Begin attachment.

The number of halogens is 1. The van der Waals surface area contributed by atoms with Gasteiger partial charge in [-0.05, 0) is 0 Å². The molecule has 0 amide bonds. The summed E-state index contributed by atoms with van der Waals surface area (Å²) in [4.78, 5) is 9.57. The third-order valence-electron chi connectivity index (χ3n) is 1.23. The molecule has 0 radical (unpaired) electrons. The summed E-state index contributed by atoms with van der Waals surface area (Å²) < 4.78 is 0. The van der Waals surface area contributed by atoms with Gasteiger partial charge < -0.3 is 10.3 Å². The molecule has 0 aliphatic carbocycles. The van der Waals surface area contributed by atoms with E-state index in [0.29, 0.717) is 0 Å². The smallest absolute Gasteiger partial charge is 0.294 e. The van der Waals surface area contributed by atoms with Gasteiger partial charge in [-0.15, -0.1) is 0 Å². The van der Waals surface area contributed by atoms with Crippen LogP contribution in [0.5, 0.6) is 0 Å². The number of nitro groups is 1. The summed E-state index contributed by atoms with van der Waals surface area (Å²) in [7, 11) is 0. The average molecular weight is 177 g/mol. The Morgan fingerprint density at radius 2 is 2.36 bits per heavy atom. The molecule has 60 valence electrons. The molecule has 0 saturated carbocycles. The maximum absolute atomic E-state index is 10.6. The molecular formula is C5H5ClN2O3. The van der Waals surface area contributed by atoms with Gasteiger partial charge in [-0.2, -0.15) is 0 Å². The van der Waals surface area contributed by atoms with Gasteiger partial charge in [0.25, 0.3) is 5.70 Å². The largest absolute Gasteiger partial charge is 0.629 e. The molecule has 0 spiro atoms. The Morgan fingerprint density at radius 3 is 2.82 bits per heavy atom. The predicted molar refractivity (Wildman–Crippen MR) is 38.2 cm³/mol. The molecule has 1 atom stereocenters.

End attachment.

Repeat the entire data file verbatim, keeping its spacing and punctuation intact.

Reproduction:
The number of halogens is 1. The van der Waals surface area contributed by atoms with Gasteiger partial charge in [-0.05, 0) is 0 Å². The molecule has 0 amide bonds. The summed E-state index contributed by atoms with van der Waals surface area (Å²) in [4.78, 5) is 9.57. The third-order valence-electron chi connectivity index (χ3n) is 1.23. The molecule has 0 radical (unpaired) electrons. The summed E-state index contributed by atoms with van der Waals surface area (Å²) < 4.78 is 0. The van der Waals surface area contributed by atoms with Gasteiger partial charge < -0.3 is 10.3 Å². The molecule has 0 aliphatic carbocycles. The van der Waals surface area contributed by atoms with E-state index in [0.29, 0.717) is 0 Å². The smallest absolute Gasteiger partial charge is 0.294 e. The van der Waals surface area contributed by atoms with Gasteiger partial charge in [-0.15, -0.1) is 0 Å². The van der Waals surface area contributed by atoms with Crippen LogP contribution in [0.5, 0.6) is 0 Å². The number of nitro groups is 1. The summed E-state index contributed by atoms with van der Waals surface area (Å²) in [7, 11) is 0. The average molecular weight is 177 g/mol. The Morgan fingerprint density at radius 2 is 2.36 bits per heavy atom. The molecule has 60 valence electrons. The molecule has 0 saturated carbocycles. The maximum absolute atomic E-state index is 10.6. The molecular formula is C5H5ClN2O3. The van der Waals surface area contributed by atoms with Gasteiger partial charge in [-0.2, -0.15) is 0 Å². The van der Waals surface area contributed by atoms with Gasteiger partial charge in [0.25, 0.3) is 5.70 Å². The largest absolute Gasteiger partial charge is 0.629 e. The molecule has 0 spiro atoms. The Morgan fingerprint density at radius 3 is 2.82 bits per heavy atom. The predicted molar refractivity (Wildman–Crippen MR) is 38.2 cm³/mol. The molecule has 1 atom stereocenters.